The top batting is the usual story of dominance by the Bs, although Macartney’s skill as a bowler should be born in mind when looking at his position. Miandad outdoes Border in the number five slot, Miller is clear of Botham with the bat and miles clear of him with the ball. Marsh is better in both departments than Bari. Marshall and McGrath at least match Barnes and Bumrah as a new ball pairing. Fazal is ahead of Benaud, his nearest bowling match in opposition ranks, although the Aussie was a much better batter. Muralidaran just beats Bates – in the modern era, with pitches being less treacherous than they were in Bates’ day he would probably have paid about 24 per wicket to Murali’s 22, in addition to which Murali’s performance would probably be better as part of this attack than it was IRL, when he was largely carrying an indifferent bowling unit. Also, as touched on earlier, the Ms have a sixth bowling option (and Macartney did win Australia a test match as a bowler). I think the Ms stellar bowling resources are enough for them to overcome the advantage that the Bs have in the batting department, but this would be a heck of a contest – I score it Bs 2, Ms 3.


The Bs totally dominate in batting, and while Bari would rate the better of the two keepers Nixon has his batting to compensate. The Bs, with due respect to Ntini and Nortje have the better new ball pairing, and Botham rates ahead of Nawaz as third seamer. Bates was a finer bowler than Noble, though the latter was better with the bat. Benaud is streets ahead of Nadeem in both departments. I find it very hard to see any situation in which the Ns can make a contest of this: Bs 5, Ns 0.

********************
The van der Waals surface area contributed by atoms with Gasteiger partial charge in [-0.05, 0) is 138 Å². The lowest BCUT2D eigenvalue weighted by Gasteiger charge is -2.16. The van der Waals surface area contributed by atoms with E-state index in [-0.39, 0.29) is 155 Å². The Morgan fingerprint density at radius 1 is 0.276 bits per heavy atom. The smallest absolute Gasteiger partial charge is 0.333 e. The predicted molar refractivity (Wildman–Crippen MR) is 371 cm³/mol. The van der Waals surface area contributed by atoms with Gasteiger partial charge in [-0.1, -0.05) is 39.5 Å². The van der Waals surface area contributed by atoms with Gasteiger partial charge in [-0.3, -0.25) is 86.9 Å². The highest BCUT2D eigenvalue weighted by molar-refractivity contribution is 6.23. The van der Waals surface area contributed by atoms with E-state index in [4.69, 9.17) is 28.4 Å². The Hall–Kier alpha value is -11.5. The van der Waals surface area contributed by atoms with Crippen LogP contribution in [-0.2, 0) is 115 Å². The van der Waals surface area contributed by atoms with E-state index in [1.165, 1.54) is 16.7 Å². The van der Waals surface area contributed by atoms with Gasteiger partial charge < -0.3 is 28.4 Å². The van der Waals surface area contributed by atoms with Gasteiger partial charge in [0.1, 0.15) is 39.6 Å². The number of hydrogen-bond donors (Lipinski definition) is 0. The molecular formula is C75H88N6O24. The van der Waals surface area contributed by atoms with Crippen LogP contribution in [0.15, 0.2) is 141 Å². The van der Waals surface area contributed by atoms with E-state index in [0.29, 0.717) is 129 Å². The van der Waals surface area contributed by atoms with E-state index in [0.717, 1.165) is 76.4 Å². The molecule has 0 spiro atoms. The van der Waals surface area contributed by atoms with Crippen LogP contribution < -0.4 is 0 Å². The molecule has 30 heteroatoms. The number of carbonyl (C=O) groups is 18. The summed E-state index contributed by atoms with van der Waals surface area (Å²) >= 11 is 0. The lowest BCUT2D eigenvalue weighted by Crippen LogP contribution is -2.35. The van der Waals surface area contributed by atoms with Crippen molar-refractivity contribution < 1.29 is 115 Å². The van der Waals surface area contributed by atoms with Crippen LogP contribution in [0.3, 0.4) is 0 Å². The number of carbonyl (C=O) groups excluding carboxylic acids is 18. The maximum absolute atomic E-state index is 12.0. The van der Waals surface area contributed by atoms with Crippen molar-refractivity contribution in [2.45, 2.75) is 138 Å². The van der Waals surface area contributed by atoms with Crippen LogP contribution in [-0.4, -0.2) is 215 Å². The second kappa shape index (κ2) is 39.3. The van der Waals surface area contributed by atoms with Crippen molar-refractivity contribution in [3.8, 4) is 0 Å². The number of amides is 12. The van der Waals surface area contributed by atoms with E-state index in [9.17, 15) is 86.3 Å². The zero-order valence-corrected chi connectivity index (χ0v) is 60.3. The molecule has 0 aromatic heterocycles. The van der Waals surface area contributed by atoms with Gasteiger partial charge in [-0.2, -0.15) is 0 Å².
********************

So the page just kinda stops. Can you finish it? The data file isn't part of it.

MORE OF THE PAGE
Oldfield wins the clash of the keepers, and O’Reilly outpoints Benaud as a leg spinner, though the latter was a much better bat. O’Riordan outpoints Botham with the ball, though Botham wins with the bat, the Irishman’s left arm is an extra point of variation for the Os. The Os have an extra bowling resource – while Ojha is outdone by Bates as second spinner, the Os also have a third spinner in Odumbe. However on a raging bunsen Border could bowl his left arm spin, so even on that surface I do not see the Bs being unduly challenged: Bs 5, Os 0.


The Bs have the advantage in batting, also less so than usual – G Pollock at no 4 outpoints Barrington, Pant has a clear advantage over Botham in that department, Procter is even more dominant over Bari. S Pollock is on figures ahead of Bates with the bat, but Bates’ average is worth about 40 in 21st century conditions. The Ps are slightly behind on new ball pairings, but that is compensated for by the extent to which Procter outclasses Botham as third seamer. Bates has to be rated ahead of Prasanna with the ball, but Parker is at least a match for Benaud in that department. This is a very close contest, but I think the Bs just about have enough: Bs 3 Ps 2.


The Bs dominate this one in all areas, and there is simply no way for the Qs to make a contest out of this: Bs 5, Qs 0.


The Bs have scored 20 out of 25 in this set of match ups, which puts them on 55 points out of 80, 68.75%. The As for comparison were on 43.5 out of 80 points.


My usual sign off…